We had the opportunity to visit four states within India: Delhi, Maharashtra, Telangana and Kerala. We visited over ten orphanages where we were warmly welcomed to visit classrooms, sleeping and eating quarters, interact with children and staff and to learn more about the services and processes at the facilities. This openness and level of transparency was greater than we have experienced in previous visits to India, and it elicited an increased sense of confidence and collaboration.
This openness and level of transparency was greater than we have experienced in previous visits to India, and it elicited an increased sense of confidence and collaboration.
During our visits, we met children already matched with families from our agency. We also met many more
children who continue to wait for adoptive families. As we met with social workers, caregivers and orphanage directors, we learned about the minor parts of the adoption process that differ from state to state. We were able to see firsthand the type of care that children were receiving. Whether in private or government-run care facilities, the emotional, physical and developmental care being provided to the children was, overall, impressive.
Both caregivers and administrative staff truly knew the children in their homes; they were able to share stories about the children, their personalities, challenges and medical needs. And, in turn, the children appeared to be comfortable and bonded to their caregivers and surroundings. Orphanages appeared to be invested in the adoption process and in identifying families who would welcome “their children” into permanent, loving families. We were pleased to find that the children’s needs seemed to have been appropriately reported in their medical information and their medical needs were being addressed by the orphanages. Many of the facilities had access to outside therapists and doctors who provided regular services to the children both offsite and at the orphanage. School-age children were attending either nearby pubic schools or multi-grade schools within the campus of the orphanage. We were impressed time and again at the many orphanages we had the privilege of visiting.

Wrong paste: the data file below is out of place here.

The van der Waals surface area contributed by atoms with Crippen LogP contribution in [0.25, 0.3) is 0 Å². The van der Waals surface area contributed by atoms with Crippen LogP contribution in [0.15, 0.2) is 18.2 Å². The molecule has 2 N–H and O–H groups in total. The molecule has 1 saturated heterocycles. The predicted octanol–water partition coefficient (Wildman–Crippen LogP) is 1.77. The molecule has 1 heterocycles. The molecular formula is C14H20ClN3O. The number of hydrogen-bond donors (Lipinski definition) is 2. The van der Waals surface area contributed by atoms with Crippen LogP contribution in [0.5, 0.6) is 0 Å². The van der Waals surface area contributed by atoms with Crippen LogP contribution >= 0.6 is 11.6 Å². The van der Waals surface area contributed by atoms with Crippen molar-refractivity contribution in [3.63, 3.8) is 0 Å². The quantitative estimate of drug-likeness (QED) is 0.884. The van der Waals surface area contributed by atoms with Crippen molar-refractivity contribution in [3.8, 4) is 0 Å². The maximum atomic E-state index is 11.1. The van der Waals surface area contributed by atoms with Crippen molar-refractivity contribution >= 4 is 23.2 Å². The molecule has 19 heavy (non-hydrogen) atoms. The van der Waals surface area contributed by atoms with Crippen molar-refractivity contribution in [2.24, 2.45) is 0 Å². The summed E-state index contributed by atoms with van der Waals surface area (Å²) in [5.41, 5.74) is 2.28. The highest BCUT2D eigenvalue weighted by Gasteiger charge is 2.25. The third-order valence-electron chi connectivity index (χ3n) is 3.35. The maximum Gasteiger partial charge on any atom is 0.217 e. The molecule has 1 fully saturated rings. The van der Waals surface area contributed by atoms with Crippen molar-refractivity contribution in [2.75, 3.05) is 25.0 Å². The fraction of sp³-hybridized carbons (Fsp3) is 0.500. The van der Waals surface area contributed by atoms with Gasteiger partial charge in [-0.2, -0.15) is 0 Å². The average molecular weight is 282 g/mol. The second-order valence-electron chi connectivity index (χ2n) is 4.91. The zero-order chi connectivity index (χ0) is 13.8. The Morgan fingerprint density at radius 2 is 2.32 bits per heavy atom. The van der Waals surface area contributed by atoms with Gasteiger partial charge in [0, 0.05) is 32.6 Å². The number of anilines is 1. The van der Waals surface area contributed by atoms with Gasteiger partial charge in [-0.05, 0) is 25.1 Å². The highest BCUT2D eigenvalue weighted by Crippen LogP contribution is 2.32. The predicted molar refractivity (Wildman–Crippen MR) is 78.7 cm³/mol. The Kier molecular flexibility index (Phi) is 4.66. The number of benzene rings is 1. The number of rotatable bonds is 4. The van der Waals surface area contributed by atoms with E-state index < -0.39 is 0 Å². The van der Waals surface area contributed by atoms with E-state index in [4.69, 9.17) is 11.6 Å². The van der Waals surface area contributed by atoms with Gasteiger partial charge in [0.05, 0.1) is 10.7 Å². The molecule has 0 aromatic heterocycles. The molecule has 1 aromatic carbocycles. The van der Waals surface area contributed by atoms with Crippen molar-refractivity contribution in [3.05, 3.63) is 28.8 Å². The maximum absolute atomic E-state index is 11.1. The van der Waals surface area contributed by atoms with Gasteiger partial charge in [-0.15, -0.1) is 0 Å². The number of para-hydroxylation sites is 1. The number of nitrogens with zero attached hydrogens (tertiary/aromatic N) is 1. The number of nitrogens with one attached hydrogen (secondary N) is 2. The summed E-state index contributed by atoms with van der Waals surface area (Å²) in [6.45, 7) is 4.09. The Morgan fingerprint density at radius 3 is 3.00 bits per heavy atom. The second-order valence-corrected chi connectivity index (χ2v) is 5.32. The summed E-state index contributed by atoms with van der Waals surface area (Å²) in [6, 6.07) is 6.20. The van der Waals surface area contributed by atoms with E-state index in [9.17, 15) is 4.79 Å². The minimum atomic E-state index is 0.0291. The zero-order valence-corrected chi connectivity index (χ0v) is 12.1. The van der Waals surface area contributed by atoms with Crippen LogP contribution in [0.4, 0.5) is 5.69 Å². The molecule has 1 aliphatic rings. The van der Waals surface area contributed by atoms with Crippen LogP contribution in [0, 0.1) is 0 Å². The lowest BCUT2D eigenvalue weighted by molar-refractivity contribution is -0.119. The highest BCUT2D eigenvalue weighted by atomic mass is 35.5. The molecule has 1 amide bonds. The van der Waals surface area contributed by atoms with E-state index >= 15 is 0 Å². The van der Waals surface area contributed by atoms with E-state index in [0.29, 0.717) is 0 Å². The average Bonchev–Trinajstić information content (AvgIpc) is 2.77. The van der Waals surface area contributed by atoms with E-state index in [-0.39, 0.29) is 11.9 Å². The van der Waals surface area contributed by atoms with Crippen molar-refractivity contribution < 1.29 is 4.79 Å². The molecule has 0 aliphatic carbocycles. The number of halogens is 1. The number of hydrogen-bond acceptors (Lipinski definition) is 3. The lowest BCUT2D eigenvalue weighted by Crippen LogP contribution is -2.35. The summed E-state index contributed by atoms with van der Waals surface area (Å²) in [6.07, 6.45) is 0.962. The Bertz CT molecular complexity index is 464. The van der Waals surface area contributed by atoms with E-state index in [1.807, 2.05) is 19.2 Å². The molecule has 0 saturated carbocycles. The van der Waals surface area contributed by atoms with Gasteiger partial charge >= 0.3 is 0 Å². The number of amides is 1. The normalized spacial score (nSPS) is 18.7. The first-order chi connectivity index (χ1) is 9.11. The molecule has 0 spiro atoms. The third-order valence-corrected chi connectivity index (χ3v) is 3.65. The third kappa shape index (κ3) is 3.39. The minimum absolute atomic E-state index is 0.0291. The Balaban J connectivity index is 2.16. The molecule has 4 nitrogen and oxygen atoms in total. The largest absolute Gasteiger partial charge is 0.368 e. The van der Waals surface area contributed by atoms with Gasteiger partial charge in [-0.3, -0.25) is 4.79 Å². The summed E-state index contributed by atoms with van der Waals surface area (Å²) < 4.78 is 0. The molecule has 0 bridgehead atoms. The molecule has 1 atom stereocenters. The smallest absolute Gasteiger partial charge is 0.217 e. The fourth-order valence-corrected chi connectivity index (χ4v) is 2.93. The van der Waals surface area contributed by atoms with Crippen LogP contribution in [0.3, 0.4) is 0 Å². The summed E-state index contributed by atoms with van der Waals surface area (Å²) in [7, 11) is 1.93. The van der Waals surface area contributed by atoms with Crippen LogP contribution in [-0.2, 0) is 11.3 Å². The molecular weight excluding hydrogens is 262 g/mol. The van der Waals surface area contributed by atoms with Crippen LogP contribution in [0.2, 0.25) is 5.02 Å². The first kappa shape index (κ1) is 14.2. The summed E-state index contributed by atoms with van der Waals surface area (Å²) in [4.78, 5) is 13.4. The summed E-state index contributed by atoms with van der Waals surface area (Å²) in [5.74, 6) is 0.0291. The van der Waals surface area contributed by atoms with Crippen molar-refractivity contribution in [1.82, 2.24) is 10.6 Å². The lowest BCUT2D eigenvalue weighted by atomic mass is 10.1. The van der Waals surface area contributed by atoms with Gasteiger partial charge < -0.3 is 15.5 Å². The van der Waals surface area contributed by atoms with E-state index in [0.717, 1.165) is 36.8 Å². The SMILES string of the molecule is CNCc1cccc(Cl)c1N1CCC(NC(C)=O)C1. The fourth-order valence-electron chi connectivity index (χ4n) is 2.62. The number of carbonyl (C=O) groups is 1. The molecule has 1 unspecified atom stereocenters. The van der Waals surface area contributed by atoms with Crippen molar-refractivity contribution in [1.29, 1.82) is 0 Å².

In addition to visiting children and care facilities, we also were able to meet with staff and leadership at India’s Central Adoption Resource Authority (CARA). We shared meaningful conversations and gained a greater understanding of the new guidelines and the work of CARA on a day-to-day basis—all this thanks to their motivation and hard work to help waiting children move into permanent families. In 2015, CARA implemented new adoption guidelines. In addition to a number of other positive changes, the guidelines now allow more Indian orphanages to participate in the adoption process.
As a result, more children are now eligible and waiting for adoptive families.
Since the implementation of these new guidelines, our agency is able to review the information of even more children of all ages who are waiting for adoptive families. There is a real need for adoptive families who are open to children of all ages with identified needs from minor/correctable to more significant.
While our meetings and interactions with the children and caregivers were the highlight of our trip, as we do each time we visit India, we also very much enjoyed the food, the art, the history, the landscapes and the people we were able to experience throughout the country. Adoptive parents who travel to India will find that there is minimal challenge in language, as English is commonly used, especially in bigger cities. Families will also find a range of cost-friendly, convenient, comfortable hotels and a range of food choices. With the help of a car and driver to guide and support adoptive families, we believe they will feel safe and cared for during their time in India.
We hope that you will learn more about the opportunities to adopt from India and the children who are currently waiting for adoptive families.Visit our Adopt from India page Watch a Recording of Our Feb. 4 Webinar, “India Program: New Opportunities in 2016”